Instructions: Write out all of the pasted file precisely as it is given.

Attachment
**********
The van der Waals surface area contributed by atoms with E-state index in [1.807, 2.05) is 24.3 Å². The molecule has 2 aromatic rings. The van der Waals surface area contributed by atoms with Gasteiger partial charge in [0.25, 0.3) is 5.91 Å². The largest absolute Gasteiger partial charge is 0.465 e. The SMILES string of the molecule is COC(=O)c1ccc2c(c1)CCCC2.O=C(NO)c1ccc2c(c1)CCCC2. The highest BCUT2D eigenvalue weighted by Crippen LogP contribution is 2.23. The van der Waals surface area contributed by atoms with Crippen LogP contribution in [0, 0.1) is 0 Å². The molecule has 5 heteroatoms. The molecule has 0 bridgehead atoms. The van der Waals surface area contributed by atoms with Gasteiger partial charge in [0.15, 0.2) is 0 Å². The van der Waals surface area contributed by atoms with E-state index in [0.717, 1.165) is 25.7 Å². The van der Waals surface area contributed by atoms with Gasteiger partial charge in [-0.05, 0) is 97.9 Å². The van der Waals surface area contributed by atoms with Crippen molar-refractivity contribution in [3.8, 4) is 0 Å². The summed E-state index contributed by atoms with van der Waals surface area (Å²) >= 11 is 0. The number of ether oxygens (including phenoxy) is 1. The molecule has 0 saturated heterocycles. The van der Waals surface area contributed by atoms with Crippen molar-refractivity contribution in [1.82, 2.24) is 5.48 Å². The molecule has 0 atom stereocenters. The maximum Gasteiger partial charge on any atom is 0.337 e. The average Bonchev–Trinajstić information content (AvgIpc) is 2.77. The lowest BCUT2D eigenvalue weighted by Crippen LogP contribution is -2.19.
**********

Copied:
The van der Waals surface area contributed by atoms with E-state index in [1.807, 2.05) is 24.3 Å². The molecule has 2 aromatic rings. The van der Waals surface area contributed by atoms with Gasteiger partial charge in [0.25, 0.3) is 5.91 Å². The largest absolute Gasteiger partial charge is 0.465 e. The SMILES string of the molecule is COC(=O)c1ccc2c(c1)CCCC2.O=C(NO)c1ccc2c(c1)CCCC2. The highest BCUT2D eigenvalue weighted by Crippen LogP contribution is 2.23. The van der Waals surface area contributed by atoms with Crippen LogP contribution in [0, 0.1) is 0 Å². The molecule has 5 heteroatoms. The molecule has 0 bridgehead atoms. The van der Waals surface area contributed by atoms with Gasteiger partial charge in [0.15, 0.2) is 0 Å². The van der Waals surface area contributed by atoms with E-state index in [0.717, 1.165) is 25.7 Å². The van der Waals surface area contributed by atoms with Gasteiger partial charge in [-0.05, 0) is 97.9 Å². The van der Waals surface area contributed by atoms with Crippen molar-refractivity contribution in [3.8, 4) is 0 Å². The summed E-state index contributed by atoms with van der Waals surface area (Å²) >= 11 is 0. The number of ether oxygens (including phenoxy) is 1. The molecule has 0 saturated heterocycles. The van der Waals surface area contributed by atoms with Crippen molar-refractivity contribution in [1.82, 2.24) is 5.48 Å². The molecule has 0 atom stereocenters. The maximum Gasteiger partial charge on any atom is 0.337 e. The average Bonchev–Trinajstić information content (AvgIpc) is 2.77. The lowest BCUT2D eigenvalue weighted by Crippen LogP contribution is -2.19.